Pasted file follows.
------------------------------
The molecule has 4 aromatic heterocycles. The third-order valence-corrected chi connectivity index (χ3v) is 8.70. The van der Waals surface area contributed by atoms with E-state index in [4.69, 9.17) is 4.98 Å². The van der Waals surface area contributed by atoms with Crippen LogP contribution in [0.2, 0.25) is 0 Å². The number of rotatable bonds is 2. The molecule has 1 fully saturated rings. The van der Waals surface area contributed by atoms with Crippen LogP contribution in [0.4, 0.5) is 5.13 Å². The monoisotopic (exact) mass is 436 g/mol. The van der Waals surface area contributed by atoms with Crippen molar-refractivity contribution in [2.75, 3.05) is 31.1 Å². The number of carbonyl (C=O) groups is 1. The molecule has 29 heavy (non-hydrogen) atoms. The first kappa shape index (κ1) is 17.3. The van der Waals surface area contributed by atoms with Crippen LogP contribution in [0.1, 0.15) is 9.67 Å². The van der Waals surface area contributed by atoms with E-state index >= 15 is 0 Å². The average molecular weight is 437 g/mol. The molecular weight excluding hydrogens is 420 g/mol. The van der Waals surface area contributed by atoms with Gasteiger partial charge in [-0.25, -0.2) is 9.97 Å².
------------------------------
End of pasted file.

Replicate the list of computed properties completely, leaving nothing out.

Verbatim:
The molecule has 4 aromatic heterocycles. The third-order valence-corrected chi connectivity index (χ3v) is 8.70. The van der Waals surface area contributed by atoms with E-state index in [4.69, 9.17) is 4.98 Å². The van der Waals surface area contributed by atoms with Crippen LogP contribution in [0.2, 0.25) is 0 Å². The number of rotatable bonds is 2. The molecule has 1 fully saturated rings. The van der Waals surface area contributed by atoms with Crippen LogP contribution in [0.4, 0.5) is 5.13 Å². The monoisotopic (exact) mass is 436 g/mol. The van der Waals surface area contributed by atoms with Crippen molar-refractivity contribution in [2.75, 3.05) is 31.1 Å². The number of carbonyl (C=O) groups is 1. The molecule has 29 heavy (non-hydrogen) atoms. The first kappa shape index (κ1) is 17.3. The van der Waals surface area contributed by atoms with Crippen LogP contribution in [0.1, 0.15) is 9.67 Å². The van der Waals surface area contributed by atoms with E-state index >= 15 is 0 Å². The average molecular weight is 437 g/mol. The molecular weight excluding hydrogens is 420 g/mol. The van der Waals surface area contributed by atoms with Gasteiger partial charge in [-0.25, -0.2) is 9.97 Å².